Create separate online accounts for each financial institution you use and employ unique passwords for added security. Make it a habit to review your transaction lists on a weekly or biweekly basis, ensuring that every transaction is accounted for. Promptly report any irregularities to the respective institution.
#8 Safeguard your smartphone:
Enable biometric identification, such as fingerprint or facial recognition, on newer phone models to prevent unauthorized access. Send calls from unknown numbers directly to voicemail, ensuring your voicemail is set up and not full to receive legitimate messages. Be cautious of responding to unsolicited business texts and verify their validity by contacting the organization directly.
#9 Secure your computer:
Activate two-factor authentication for all secure websites you frequently visit, particularly financial institutions and utility companies. Check each site’s online security center for instructions. Consider subscribing to an antivirus software service for additional protection against malware. Some browsers and device manufacturers offer built-in malware protection, like Microsoft Defender on Windows 10 and 11 machines. Paid subscriptions may also provide features such as ad tracker blocking, cloud backups, and identity theft monitoring.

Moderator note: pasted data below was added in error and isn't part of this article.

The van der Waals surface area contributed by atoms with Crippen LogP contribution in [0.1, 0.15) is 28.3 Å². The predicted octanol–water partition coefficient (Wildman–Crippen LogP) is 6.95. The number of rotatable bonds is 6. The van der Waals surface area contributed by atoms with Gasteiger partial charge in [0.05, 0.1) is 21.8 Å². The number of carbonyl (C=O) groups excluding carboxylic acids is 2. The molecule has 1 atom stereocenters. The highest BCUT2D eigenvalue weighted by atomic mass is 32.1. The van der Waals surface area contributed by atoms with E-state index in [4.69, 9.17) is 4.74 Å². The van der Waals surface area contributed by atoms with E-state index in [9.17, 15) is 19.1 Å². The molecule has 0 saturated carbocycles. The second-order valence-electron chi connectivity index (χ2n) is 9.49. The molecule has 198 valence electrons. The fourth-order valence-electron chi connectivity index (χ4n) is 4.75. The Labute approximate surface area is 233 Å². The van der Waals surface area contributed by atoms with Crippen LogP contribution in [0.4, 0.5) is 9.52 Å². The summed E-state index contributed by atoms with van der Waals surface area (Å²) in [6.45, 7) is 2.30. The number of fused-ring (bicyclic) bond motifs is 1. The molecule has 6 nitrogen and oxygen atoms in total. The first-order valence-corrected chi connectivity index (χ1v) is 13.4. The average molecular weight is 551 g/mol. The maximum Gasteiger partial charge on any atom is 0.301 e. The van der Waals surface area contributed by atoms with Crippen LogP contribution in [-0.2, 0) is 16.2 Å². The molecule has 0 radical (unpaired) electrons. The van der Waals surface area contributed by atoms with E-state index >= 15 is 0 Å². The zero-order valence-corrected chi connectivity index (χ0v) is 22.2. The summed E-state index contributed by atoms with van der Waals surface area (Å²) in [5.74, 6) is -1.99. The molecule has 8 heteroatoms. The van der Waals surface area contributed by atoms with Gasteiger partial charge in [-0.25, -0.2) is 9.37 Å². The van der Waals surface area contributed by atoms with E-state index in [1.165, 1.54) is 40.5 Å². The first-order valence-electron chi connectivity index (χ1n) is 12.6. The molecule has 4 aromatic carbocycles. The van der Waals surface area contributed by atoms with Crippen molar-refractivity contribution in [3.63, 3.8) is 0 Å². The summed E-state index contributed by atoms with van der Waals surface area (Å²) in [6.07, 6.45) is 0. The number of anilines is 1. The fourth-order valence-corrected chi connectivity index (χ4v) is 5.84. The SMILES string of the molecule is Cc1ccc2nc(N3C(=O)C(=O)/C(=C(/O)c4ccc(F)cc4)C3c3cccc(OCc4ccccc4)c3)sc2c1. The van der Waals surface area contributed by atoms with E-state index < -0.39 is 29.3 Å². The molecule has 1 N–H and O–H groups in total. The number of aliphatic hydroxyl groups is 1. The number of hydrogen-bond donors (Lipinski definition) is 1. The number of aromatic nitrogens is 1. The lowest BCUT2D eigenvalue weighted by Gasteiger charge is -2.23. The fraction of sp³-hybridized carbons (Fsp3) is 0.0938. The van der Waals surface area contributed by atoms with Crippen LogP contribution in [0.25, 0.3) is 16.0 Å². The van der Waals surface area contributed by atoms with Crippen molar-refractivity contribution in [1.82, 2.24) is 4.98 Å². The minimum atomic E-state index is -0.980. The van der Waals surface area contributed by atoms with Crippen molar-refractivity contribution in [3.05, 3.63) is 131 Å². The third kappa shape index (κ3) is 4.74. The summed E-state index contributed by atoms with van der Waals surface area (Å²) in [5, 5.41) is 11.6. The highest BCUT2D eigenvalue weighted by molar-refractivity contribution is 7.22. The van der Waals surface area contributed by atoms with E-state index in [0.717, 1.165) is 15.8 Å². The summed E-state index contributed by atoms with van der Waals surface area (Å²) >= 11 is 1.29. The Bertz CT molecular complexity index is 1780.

#10 Protect your email accounts:
Mark unsolicited and unwanted emails as spam to prevent future messages from reaching your inbox. Avoid opening file attachments in emails from untrusted sources, as they can often contain malware.